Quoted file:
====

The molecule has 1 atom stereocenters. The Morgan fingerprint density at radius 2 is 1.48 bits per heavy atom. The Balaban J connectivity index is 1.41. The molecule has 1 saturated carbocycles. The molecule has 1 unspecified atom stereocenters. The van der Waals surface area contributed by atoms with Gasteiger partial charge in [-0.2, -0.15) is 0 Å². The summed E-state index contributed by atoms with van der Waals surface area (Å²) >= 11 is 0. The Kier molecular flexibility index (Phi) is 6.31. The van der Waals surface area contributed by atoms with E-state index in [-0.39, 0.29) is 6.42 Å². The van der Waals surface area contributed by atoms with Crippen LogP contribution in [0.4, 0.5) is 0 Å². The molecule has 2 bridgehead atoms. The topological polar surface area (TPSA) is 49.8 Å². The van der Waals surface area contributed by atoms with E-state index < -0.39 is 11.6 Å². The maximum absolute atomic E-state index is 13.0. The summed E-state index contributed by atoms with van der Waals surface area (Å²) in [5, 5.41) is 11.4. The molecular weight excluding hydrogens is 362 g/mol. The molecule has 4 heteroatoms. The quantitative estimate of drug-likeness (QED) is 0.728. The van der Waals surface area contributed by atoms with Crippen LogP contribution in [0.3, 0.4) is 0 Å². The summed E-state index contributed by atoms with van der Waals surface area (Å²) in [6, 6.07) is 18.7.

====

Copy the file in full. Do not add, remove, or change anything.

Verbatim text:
The molecule has 1 atom stereocenters. The Morgan fingerprint density at radius 2 is 1.48 bits per heavy atom. The Balaban J connectivity index is 1.41. The molecule has 1 saturated carbocycles. The molecule has 1 unspecified atom stereocenters. The van der Waals surface area contributed by atoms with Gasteiger partial charge in [-0.2, -0.15) is 0 Å². The summed E-state index contributed by atoms with van der Waals surface area (Å²) >= 11 is 0. The Kier molecular flexibility index (Phi) is 6.31. The van der Waals surface area contributed by atoms with E-state index in [-0.39, 0.29) is 6.42 Å². The van der Waals surface area contributed by atoms with Crippen LogP contribution in [0.4, 0.5) is 0 Å². The molecule has 2 bridgehead atoms. The topological polar surface area (TPSA) is 49.8 Å². The van der Waals surface area contributed by atoms with E-state index < -0.39 is 11.6 Å². The maximum absolute atomic E-state index is 13.0. The summed E-state index contributed by atoms with van der Waals surface area (Å²) in [5, 5.41) is 11.4. The molecular weight excluding hydrogens is 362 g/mol. The molecule has 4 heteroatoms. The quantitative estimate of drug-likeness (QED) is 0.728. The van der Waals surface area contributed by atoms with Crippen LogP contribution in [0.3, 0.4) is 0 Å². The summed E-state index contributed by atoms with van der Waals surface area (Å²) in [6, 6.07) is 18.7.